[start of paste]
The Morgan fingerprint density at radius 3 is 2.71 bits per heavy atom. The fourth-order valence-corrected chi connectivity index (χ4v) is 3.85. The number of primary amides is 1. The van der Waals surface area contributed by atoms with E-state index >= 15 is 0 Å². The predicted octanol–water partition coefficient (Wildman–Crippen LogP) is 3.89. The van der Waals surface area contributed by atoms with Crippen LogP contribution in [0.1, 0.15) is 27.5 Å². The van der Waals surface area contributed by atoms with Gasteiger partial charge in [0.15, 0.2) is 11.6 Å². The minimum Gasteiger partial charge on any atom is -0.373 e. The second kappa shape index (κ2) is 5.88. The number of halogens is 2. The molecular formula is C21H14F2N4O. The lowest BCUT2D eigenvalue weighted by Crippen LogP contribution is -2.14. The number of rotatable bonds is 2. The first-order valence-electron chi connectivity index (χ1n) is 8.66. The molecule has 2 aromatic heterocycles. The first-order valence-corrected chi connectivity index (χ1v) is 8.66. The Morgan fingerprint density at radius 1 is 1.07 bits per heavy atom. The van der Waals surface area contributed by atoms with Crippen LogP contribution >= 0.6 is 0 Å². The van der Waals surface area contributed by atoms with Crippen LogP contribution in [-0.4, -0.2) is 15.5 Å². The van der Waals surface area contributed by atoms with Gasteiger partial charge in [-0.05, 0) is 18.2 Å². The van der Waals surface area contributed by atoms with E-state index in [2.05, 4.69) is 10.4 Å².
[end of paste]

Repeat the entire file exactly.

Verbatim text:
The Morgan fingerprint density at radius 3 is 2.71 bits per heavy atom. The fourth-order valence-corrected chi connectivity index (χ4v) is 3.85. The number of primary amides is 1. The van der Waals surface area contributed by atoms with E-state index >= 15 is 0 Å². The predicted octanol–water partition coefficient (Wildman–Crippen LogP) is 3.89. The van der Waals surface area contributed by atoms with Crippen LogP contribution in [0.1, 0.15) is 27.5 Å². The van der Waals surface area contributed by atoms with Gasteiger partial charge in [0.15, 0.2) is 11.6 Å². The minimum Gasteiger partial charge on any atom is -0.373 e. The second kappa shape index (κ2) is 5.88. The number of halogens is 2. The molecular formula is C21H14F2N4O. The lowest BCUT2D eigenvalue weighted by Crippen LogP contribution is -2.14. The number of rotatable bonds is 2. The first-order valence-electron chi connectivity index (χ1n) is 8.66. The molecule has 2 aromatic heterocycles. The first-order valence-corrected chi connectivity index (χ1v) is 8.66. The Morgan fingerprint density at radius 1 is 1.07 bits per heavy atom. The van der Waals surface area contributed by atoms with Crippen LogP contribution >= 0.6 is 0 Å². The van der Waals surface area contributed by atoms with Crippen LogP contribution in [-0.4, -0.2) is 15.5 Å². The van der Waals surface area contributed by atoms with Gasteiger partial charge in [-0.05, 0) is 18.2 Å². The van der Waals surface area contributed by atoms with E-state index in [2.05, 4.69) is 10.4 Å².